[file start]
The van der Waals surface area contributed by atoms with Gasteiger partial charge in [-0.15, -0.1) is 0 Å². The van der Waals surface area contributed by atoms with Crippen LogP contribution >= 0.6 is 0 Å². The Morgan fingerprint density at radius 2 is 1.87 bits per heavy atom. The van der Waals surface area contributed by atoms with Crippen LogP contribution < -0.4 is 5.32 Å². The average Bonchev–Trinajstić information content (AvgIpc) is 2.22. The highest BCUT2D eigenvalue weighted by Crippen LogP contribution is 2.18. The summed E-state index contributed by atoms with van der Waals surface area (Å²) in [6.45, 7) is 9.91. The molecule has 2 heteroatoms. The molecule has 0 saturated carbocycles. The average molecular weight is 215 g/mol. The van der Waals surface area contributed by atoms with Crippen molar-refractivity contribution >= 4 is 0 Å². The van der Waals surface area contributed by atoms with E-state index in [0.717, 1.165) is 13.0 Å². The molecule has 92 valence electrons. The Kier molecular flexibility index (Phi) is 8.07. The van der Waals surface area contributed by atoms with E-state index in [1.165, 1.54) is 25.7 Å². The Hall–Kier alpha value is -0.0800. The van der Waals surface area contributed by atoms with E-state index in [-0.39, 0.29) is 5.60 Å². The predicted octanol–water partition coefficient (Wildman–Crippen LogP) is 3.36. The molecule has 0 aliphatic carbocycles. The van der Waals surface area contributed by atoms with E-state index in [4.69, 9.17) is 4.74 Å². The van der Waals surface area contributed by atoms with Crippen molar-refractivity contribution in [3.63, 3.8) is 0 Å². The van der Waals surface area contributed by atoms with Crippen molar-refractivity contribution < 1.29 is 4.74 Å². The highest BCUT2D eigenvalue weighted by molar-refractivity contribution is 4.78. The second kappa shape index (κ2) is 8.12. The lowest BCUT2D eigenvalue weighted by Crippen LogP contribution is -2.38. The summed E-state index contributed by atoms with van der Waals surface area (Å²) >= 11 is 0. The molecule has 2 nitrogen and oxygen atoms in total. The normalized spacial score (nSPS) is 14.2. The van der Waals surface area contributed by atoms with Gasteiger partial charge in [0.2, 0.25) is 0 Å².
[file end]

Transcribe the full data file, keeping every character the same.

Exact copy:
The van der Waals surface area contributed by atoms with Gasteiger partial charge in [-0.15, -0.1) is 0 Å². The van der Waals surface area contributed by atoms with Crippen LogP contribution >= 0.6 is 0 Å². The Morgan fingerprint density at radius 2 is 1.87 bits per heavy atom. The van der Waals surface area contributed by atoms with Crippen LogP contribution < -0.4 is 5.32 Å². The average Bonchev–Trinajstić information content (AvgIpc) is 2.22. The highest BCUT2D eigenvalue weighted by Crippen LogP contribution is 2.18. The summed E-state index contributed by atoms with van der Waals surface area (Å²) in [6.45, 7) is 9.91. The molecule has 2 heteroatoms. The molecule has 0 saturated carbocycles. The average molecular weight is 215 g/mol. The van der Waals surface area contributed by atoms with Crippen molar-refractivity contribution >= 4 is 0 Å². The van der Waals surface area contributed by atoms with E-state index in [0.717, 1.165) is 13.0 Å². The molecule has 92 valence electrons. The Kier molecular flexibility index (Phi) is 8.07. The van der Waals surface area contributed by atoms with E-state index in [1.165, 1.54) is 25.7 Å². The Hall–Kier alpha value is -0.0800. The van der Waals surface area contributed by atoms with E-state index in [-0.39, 0.29) is 5.60 Å². The predicted octanol–water partition coefficient (Wildman–Crippen LogP) is 3.36. The molecule has 0 aliphatic carbocycles. The van der Waals surface area contributed by atoms with E-state index in [4.69, 9.17) is 4.74 Å². The van der Waals surface area contributed by atoms with Crippen molar-refractivity contribution in [3.63, 3.8) is 0 Å². The van der Waals surface area contributed by atoms with Crippen molar-refractivity contribution < 1.29 is 4.74 Å². The highest BCUT2D eigenvalue weighted by molar-refractivity contribution is 4.78. The second kappa shape index (κ2) is 8.12. The lowest BCUT2D eigenvalue weighted by Crippen LogP contribution is -2.38. The summed E-state index contributed by atoms with van der Waals surface area (Å²) >= 11 is 0. The molecule has 2 nitrogen and oxygen atoms in total. The normalized spacial score (nSPS) is 14.2. The van der Waals surface area contributed by atoms with Gasteiger partial charge in [0.2, 0.25) is 0 Å².